You too were invaded by a foreign power
Napoleon marching with menace into
your land
Forgotten now how one man can bring so much horror and death to Russian homes
A refusal to allow your country to succumb to the distorted ambition of a dictator who knows
psychosis all too well
He set Moscow on fire and lay siege to St. Petersburg
Remember now how much suffering and devastation one man brought
To your country/your cities/your people/your friends/your family
Stop these abhorrent actions being done in the Slavic name
Read the words of the possibility of living a moral life in an imperfect world
You too have a culture of religion
and spirituality
Knowing the difference between Right and
Wrong
Rise up now a proud history of uprising and revolution
Putting an ending to the atrocities and mass exodus of your neighbors from their lives and their
peaceful homes

Liam Flanagan is a 47 year old living in Galway on the west coast of Ireland. Degree in English and Philosophy. Teaching Diploma in IT. Ten years experience working in the IT industry. Likes Sport, Music, Film and Politics 

Apocalypse Now


BY LIAM FLANAGAN

Apocalypse Now
Four Horsemen come riding in
Each one carrying a prediction from the Book of Revelation
A White Horse under the command of the Anti-Christ
Bringing Conquest and Destruction
Following on from a world already suffering from the spreading of a Plague
A Red Horse representing the waging War on all those who cross his Path
A Black Horse rider spreading hunger and famine
No longer enough money or food to go
around
As a Pale Horse arrives on the scene
Screams
Of horror and terror as all he brings is death and murder

Liam Flanagan is a 47 year old living in Galway on the west coast of Ireland. Degree in English and Philosophy. Teaching Diploma in IT. Ten years experience working in the IT industry. Likes Sport, Music, Film and Politics 

How To Die Gracefully


The art of dying well

BY Y.K. Goon

Learning how to die is the domain of philosophy. But doing it *gracefully* is largely an engineering issue. There is largely only one chance to get it right, so there's some value in learning the how.

Consider how awkward it is for another person to advise a dying man how to die with grace who is otherwise completely clueless about it. The time to learn this is when you are cognitively sound.

While I'm not at all qualified to talk about this, those who do are no longer around. So let's settle.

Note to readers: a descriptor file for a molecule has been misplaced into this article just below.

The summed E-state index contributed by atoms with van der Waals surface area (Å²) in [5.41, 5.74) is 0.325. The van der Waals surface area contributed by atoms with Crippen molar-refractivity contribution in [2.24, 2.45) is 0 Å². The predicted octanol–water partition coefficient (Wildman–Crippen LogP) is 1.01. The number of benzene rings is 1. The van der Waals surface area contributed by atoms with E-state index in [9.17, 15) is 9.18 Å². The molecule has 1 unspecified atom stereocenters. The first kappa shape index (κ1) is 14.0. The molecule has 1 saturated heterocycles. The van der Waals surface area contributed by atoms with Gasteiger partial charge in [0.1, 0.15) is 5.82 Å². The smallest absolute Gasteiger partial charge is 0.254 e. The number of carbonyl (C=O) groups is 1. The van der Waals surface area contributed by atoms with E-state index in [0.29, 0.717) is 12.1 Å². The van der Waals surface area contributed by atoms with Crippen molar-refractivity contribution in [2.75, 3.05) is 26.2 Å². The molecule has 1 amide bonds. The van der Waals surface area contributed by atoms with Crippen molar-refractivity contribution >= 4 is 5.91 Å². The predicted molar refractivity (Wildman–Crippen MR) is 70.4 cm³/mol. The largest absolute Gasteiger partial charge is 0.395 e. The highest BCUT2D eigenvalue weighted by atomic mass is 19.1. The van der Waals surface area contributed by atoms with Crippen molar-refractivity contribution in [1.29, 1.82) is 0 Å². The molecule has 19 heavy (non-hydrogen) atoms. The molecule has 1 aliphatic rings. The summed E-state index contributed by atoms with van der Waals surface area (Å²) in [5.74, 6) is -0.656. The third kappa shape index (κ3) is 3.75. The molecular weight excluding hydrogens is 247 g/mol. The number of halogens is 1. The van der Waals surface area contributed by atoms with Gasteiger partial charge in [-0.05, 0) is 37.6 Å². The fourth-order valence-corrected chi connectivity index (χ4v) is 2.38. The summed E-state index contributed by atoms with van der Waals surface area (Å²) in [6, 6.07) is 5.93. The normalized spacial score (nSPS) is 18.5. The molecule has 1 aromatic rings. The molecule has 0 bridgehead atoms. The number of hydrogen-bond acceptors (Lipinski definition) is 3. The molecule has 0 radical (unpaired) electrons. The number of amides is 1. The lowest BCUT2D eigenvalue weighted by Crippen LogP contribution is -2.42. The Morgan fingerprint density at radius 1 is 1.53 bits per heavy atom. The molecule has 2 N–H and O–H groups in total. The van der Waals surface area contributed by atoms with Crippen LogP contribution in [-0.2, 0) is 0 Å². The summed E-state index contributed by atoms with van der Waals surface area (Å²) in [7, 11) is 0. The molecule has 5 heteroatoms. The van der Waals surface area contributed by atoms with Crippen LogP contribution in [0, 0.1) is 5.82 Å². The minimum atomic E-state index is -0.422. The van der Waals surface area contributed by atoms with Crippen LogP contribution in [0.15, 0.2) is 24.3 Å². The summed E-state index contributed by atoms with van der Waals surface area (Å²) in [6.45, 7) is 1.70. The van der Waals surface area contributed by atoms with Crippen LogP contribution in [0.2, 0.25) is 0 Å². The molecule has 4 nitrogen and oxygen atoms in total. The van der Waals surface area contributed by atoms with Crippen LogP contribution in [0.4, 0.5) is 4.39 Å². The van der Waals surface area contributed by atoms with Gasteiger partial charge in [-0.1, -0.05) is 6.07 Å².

## Genres of death

Death is either an event (sudden) or a process (prolonged). You should wish for a sudden death, not a prolonged one. This is setting aside the pain that loved ones will have to endure but in either case it amounts to about the same.

What if a swift death robs you the chance to complete unfinished business? You should've thought about that earlier and take care of them before it's too late.

In the event of a sudden death, there's nothing much to explore. Circumstances are outside your control, there's no sense of grace to aim for. But not everybody is that lucky. Most of us don't have wars to fight, swift death is a privilege.

It's when death makes a long and drawn out process that it becomes a problem.

## When to call it

When the end is coming the worst thing to do is to overstay your welcome. [Most doctors](https://www.zocalopublicsquare.org/2011/11/30/how-doctors-die/ideas/nexus/) know this and choose to do nothing with their terminal disease. They have been around the block enough to know when to call it quit.

At this point the only factor left is courage. Would you have earned enough courage-credit to declare you're done? Acquiring this courage is a big deal but is beyond the scope of this piece. Spiritual guidance are plentiful out there.

When courage is taken care of, the next thing is having to recognize when the end is near.

What if you're not given a terminal illness, how do you know when to call it? That's the hard part. Do you measure only bodily failure? What about the wetware, the cognition?

We can start with a simple scenario: when you can't control your bladder anymore. At which point we're talking about total reliance on another human for simple bodily function, where it's fairly certain there's no getting better from there on. This is a good point to mark the last chapter.

## Cognitive decline

Going one step further, what if your body is running fine but the mind shuts down, be it from coma, dementia or any form of brain decay?